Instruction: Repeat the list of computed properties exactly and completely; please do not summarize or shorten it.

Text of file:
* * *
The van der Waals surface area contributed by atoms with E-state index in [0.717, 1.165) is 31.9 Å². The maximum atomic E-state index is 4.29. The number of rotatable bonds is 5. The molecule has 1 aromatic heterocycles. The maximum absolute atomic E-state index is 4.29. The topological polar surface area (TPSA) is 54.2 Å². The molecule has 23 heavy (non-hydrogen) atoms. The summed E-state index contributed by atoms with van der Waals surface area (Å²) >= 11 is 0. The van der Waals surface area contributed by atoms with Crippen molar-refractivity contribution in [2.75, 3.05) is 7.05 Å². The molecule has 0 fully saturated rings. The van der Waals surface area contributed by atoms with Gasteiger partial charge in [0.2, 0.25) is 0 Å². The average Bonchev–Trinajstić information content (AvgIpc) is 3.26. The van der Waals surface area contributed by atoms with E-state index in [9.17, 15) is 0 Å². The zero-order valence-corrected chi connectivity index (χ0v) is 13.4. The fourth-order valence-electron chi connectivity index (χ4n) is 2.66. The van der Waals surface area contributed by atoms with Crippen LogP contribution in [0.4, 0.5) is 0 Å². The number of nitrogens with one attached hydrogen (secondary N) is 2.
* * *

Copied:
The van der Waals surface area contributed by atoms with E-state index in [0.717, 1.165) is 31.9 Å². The maximum atomic E-state index is 4.29. The number of rotatable bonds is 5. The molecule has 1 aromatic heterocycles. The maximum absolute atomic E-state index is 4.29. The topological polar surface area (TPSA) is 54.2 Å². The molecule has 23 heavy (non-hydrogen) atoms. The summed E-state index contributed by atoms with van der Waals surface area (Å²) >= 11 is 0. The van der Waals surface area contributed by atoms with Crippen molar-refractivity contribution in [2.75, 3.05) is 7.05 Å². The molecule has 0 fully saturated rings. The van der Waals surface area contributed by atoms with Gasteiger partial charge in [0.2, 0.25) is 0 Å². The average Bonchev–Trinajstić information content (AvgIpc) is 3.26. The van der Waals surface area contributed by atoms with E-state index in [9.17, 15) is 0 Å². The zero-order valence-corrected chi connectivity index (χ0v) is 13.4. The fourth-order valence-electron chi connectivity index (χ4n) is 2.66. The van der Waals surface area contributed by atoms with Crippen LogP contribution in [0.4, 0.5) is 0 Å². The number of nitrogens with one attached hydrogen (secondary N) is 2.